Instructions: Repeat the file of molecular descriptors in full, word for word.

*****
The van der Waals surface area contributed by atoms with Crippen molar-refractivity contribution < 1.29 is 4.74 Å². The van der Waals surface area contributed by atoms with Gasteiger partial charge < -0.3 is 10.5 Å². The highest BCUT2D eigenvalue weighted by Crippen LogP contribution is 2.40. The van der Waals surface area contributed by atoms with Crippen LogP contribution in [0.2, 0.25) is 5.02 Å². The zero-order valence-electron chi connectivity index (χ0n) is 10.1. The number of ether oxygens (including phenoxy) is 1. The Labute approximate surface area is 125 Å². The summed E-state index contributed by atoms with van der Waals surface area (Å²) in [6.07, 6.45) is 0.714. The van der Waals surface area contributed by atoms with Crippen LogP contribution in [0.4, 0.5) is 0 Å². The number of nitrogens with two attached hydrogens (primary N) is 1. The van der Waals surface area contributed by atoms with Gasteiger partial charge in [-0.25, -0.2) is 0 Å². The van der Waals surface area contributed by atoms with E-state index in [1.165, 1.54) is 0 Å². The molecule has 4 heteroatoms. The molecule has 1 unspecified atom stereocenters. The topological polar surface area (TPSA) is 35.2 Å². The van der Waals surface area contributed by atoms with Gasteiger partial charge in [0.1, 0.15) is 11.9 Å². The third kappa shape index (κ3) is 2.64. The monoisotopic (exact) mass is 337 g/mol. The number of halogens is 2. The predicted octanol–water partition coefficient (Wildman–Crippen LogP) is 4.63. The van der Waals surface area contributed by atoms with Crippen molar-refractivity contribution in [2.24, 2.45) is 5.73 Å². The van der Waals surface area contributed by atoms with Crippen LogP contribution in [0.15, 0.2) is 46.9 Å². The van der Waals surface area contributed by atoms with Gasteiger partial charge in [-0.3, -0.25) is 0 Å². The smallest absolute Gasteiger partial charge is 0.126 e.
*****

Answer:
The van der Waals surface area contributed by atoms with Crippen molar-refractivity contribution < 1.29 is 4.74 Å². The van der Waals surface area contributed by atoms with Gasteiger partial charge < -0.3 is 10.5 Å². The highest BCUT2D eigenvalue weighted by Crippen LogP contribution is 2.40. The van der Waals surface area contributed by atoms with Crippen LogP contribution in [0.2, 0.25) is 5.02 Å². The zero-order valence-electron chi connectivity index (χ0n) is 10.1. The number of ether oxygens (including phenoxy) is 1. The Labute approximate surface area is 125 Å². The summed E-state index contributed by atoms with van der Waals surface area (Å²) in [6.07, 6.45) is 0.714. The van der Waals surface area contributed by atoms with Crippen LogP contribution in [0.4, 0.5) is 0 Å². The number of nitrogens with two attached hydrogens (primary N) is 1. The van der Waals surface area contributed by atoms with Gasteiger partial charge in [-0.25, -0.2) is 0 Å². The van der Waals surface area contributed by atoms with E-state index in [1.165, 1.54) is 0 Å². The molecule has 4 heteroatoms. The molecule has 1 unspecified atom stereocenters. The topological polar surface area (TPSA) is 35.2 Å². The van der Waals surface area contributed by atoms with Gasteiger partial charge in [0.1, 0.15) is 11.9 Å². The third kappa shape index (κ3) is 2.64. The monoisotopic (exact) mass is 337 g/mol. The number of halogens is 2. The predicted octanol–water partition coefficient (Wildman–Crippen LogP) is 4.63. The van der Waals surface area contributed by atoms with Crippen molar-refractivity contribution in [2.24, 2.45) is 5.73 Å². The van der Waals surface area contributed by atoms with Crippen LogP contribution in [0.15, 0.2) is 46.9 Å². The van der Waals surface area contributed by atoms with Gasteiger partial charge in [-0.3, -0.25) is 0 Å². The smallest absolute Gasteiger partial charge is 0.126 e.